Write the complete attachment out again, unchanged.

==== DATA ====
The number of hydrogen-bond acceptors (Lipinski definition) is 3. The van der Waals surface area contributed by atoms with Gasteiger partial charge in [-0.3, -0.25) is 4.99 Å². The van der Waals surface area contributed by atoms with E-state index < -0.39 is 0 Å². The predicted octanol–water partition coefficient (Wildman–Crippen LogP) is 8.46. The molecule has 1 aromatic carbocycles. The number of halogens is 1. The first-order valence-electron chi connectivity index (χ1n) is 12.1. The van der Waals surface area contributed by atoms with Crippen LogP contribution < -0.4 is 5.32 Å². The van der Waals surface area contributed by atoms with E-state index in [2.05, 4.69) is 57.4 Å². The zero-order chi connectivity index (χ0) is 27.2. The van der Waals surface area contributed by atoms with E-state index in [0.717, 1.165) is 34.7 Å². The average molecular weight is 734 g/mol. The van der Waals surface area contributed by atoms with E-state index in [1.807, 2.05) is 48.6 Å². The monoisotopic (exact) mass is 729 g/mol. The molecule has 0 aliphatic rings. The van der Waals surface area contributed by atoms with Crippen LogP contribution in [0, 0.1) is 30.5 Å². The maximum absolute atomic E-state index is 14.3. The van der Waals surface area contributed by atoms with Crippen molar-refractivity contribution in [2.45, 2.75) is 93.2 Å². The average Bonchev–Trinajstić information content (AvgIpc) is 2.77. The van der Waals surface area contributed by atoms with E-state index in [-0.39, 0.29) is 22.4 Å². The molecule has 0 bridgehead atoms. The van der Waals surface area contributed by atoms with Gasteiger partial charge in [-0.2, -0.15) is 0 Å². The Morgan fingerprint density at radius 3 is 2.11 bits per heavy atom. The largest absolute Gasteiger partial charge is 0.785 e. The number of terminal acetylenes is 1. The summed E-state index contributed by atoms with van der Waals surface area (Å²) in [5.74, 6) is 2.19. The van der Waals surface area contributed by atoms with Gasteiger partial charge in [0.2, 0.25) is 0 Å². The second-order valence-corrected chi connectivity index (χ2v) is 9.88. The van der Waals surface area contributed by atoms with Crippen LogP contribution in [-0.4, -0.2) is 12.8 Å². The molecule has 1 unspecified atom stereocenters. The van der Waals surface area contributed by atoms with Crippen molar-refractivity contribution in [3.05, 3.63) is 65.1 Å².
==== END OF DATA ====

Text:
The number of hydrogen-bond acceptors (Lipinski definition) is 3. The van der Waals surface area contributed by atoms with Gasteiger partial charge in [-0.3, -0.25) is 4.99 Å². The van der Waals surface area contributed by atoms with E-state index < -0.39 is 0 Å². The predicted octanol–water partition coefficient (Wildman–Crippen LogP) is 8.46. The molecule has 1 aromatic carbocycles. The number of halogens is 1. The first-order valence-electron chi connectivity index (χ1n) is 12.1. The van der Waals surface area contributed by atoms with Crippen LogP contribution < -0.4 is 5.32 Å². The van der Waals surface area contributed by atoms with E-state index in [2.05, 4.69) is 57.4 Å². The zero-order chi connectivity index (χ0) is 27.2. The van der Waals surface area contributed by atoms with E-state index in [0.717, 1.165) is 34.7 Å². The average molecular weight is 734 g/mol. The van der Waals surface area contributed by atoms with E-state index in [1.807, 2.05) is 48.6 Å². The monoisotopic (exact) mass is 729 g/mol. The molecule has 0 aliphatic rings. The van der Waals surface area contributed by atoms with Crippen LogP contribution in [0, 0.1) is 30.5 Å². The maximum absolute atomic E-state index is 14.3. The van der Waals surface area contributed by atoms with Crippen molar-refractivity contribution in [2.45, 2.75) is 93.2 Å². The average Bonchev–Trinajstić information content (AvgIpc) is 2.77. The van der Waals surface area contributed by atoms with E-state index in [-0.39, 0.29) is 22.4 Å². The molecule has 0 bridgehead atoms. The van der Waals surface area contributed by atoms with Gasteiger partial charge in [-0.2, -0.15) is 0 Å². The Morgan fingerprint density at radius 3 is 2.11 bits per heavy atom. The largest absolute Gasteiger partial charge is 0.785 e. The number of terminal acetylenes is 1. The summed E-state index contributed by atoms with van der Waals surface area (Å²) in [5.74, 6) is 2.19. The van der Waals surface area contributed by atoms with Gasteiger partial charge in [0.2, 0.25) is 0 Å². The second-order valence-corrected chi connectivity index (χ2v) is 9.88. The van der Waals surface area contributed by atoms with Crippen LogP contribution in [-0.4, -0.2) is 12.8 Å². The molecule has 1 unspecified atom stereocenters. The van der Waals surface area contributed by atoms with Crippen molar-refractivity contribution in [3.05, 3.63) is 65.1 Å².